Applications for BIG buildings seem to have a larger chance of success than proposals for small structures which help the applicants to earn a living. Rejected plans for four smallholdings at Rhiw Las near Llanboidy are a good example of ‘small is suspect’. Although the smallholdings met all the requirements of the Welsh Government’s innovative One Planet policy for low-impact living, and although the planning officer dealing with the application recommended its approval, a majority of councillors on the planning committee apparently could not think of ‘agriculture’ as anything other than large flocks of sheep, or substantial herds of beef or dairy cattle. Given this conception of ‘agriculture’, and the current difficulties of making a living from this type of large-scale ‘agriculture’, no surprise that councillors could not imagine how anyone could support themselves and their families from a mini acreage.
But they made the wrong decision. Applicant Erica Thompson (no relation to Jacqui) appealed, and in June 2016 planning inspector Alwyn Nixon gave permission for the venture to proceed – and ordered the county council to pay the costs of the appeal.
So, ‘No’ to new smallholdings, but ‘Yes’ to a four-bedroom house at Esgairhir Uchaf, Henfwlch Road, in the countryside and 40 metres from a farmyard containing a currently unoccupied farmhouse. The rationale from members of the planning committee, who approved the plan contrary to the advice of the planning officer, seemed to be that the applicant, Mr Brian Walters, is prominent in the Farmers Union of Wales and an upstanding member of the community.
A four-bedroomed house in the countryside is, arguably, a bigger intrusion into the landscape than Bobby Bazalgette’s solar panels on his single-storey barn at Brechfa. Renewable energy is sensible, surely, much better for the climate than burning coal, oil or gas? Not in the eyes of Carmarthenshire’s planning department – which told Mr Bazalgette to remove the panels because they detracted from the historical setting of his farmhouse, which is a listed building (although the barn is not listed). This seems a pernickety decision – an intervention against a small and many would say eminently appropriate change, which in no way damages the fabric of the listed farmhouse nearby.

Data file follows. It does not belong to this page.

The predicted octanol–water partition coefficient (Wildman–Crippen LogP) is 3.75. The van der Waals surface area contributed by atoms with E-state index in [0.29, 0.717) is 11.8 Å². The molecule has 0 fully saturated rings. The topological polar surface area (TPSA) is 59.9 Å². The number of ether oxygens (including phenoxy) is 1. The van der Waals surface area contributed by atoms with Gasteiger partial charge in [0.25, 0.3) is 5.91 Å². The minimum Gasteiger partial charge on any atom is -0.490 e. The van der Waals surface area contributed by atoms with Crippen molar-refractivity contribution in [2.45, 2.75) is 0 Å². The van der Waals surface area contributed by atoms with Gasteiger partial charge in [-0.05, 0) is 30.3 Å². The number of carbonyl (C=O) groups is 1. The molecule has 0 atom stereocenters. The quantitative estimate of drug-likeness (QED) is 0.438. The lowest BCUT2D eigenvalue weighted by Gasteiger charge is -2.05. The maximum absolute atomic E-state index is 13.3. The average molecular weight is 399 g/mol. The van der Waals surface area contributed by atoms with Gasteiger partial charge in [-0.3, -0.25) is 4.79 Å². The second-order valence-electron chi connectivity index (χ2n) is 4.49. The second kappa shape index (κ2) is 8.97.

While the planning department was heavy-handed over this small issue, it forgot it had hands when confronted with damage at Maesybont to part of Cernydd Carmel, a Special Area of Conservation which is supposed to receive the highest possible level of protection. Destruction of surface features and habitats, over more than a decade, seems to have struck the planners as less important than renewable energy panels on a barn – or so it appears to the general public.
Public scrutiny of inconsistent decisions is surely legitimate. With such seemingly odd determinations as these, how could the public have full confidence that their applications will be dealt with fairly and impartially, or that unauthorised developments or destruction will be halted?
Jacqui Thompson’s arrest in 2011 for filming at a Carmarthenshire County Council meeting generated copious publicity, and has helped to open up meetings to scrutiny. Members of the public can sit in the public gallery above the council chamber, but the view of proceedings is restricted. Additionally, people were locked in until the Fire Service was alerted to the practice of locking the emergency exit doors.
Meetings of the full council and the executive board, as well as the planning committee, are now webcast, and can be watched online both at the time and later, a real advance in transparency. The webcasts are a rich resource for journalists and bloggers alike. Webcasts of planning committee meetings have shown favouritism to some applicants, and on occasion hostility to others, for reasons which have nothing to do with planning regulations. The councillors concerned just seemed insufficiently aware of current planning policies.
Transparency would expand further if planners told us how they
- Regularly scrutinised, for inconsistencies and possible errors, the decisions they make under the extensive powers which have been delegated to them;
- Put matters right if there have been mistakes; and
- Published the reasons for apparently contradictory decisions.
The retreat of the regional press in the face of cheap digital competition meant that scrutiny of planning and other local government decisions became less systematic. Bloggers fill gaps, by reporting local news and seeking to hold institutions like councils to account. For Jacqui Thompson, who was not a professional journalist and learned, painfully and expensively through writing, her blog began as a way to highlight planning issues, but expanded to cover a broad spectrum of local government activities. In 2011 her ‘Carmarthenshire Planning Problems and More’ won the ‘best politics blog’ category in the occasional Wales Blog Awards, and in 2014 she was a finalist.
The accolades, though, failed to convince the county council that her blog is political comment and not an expression of revenge.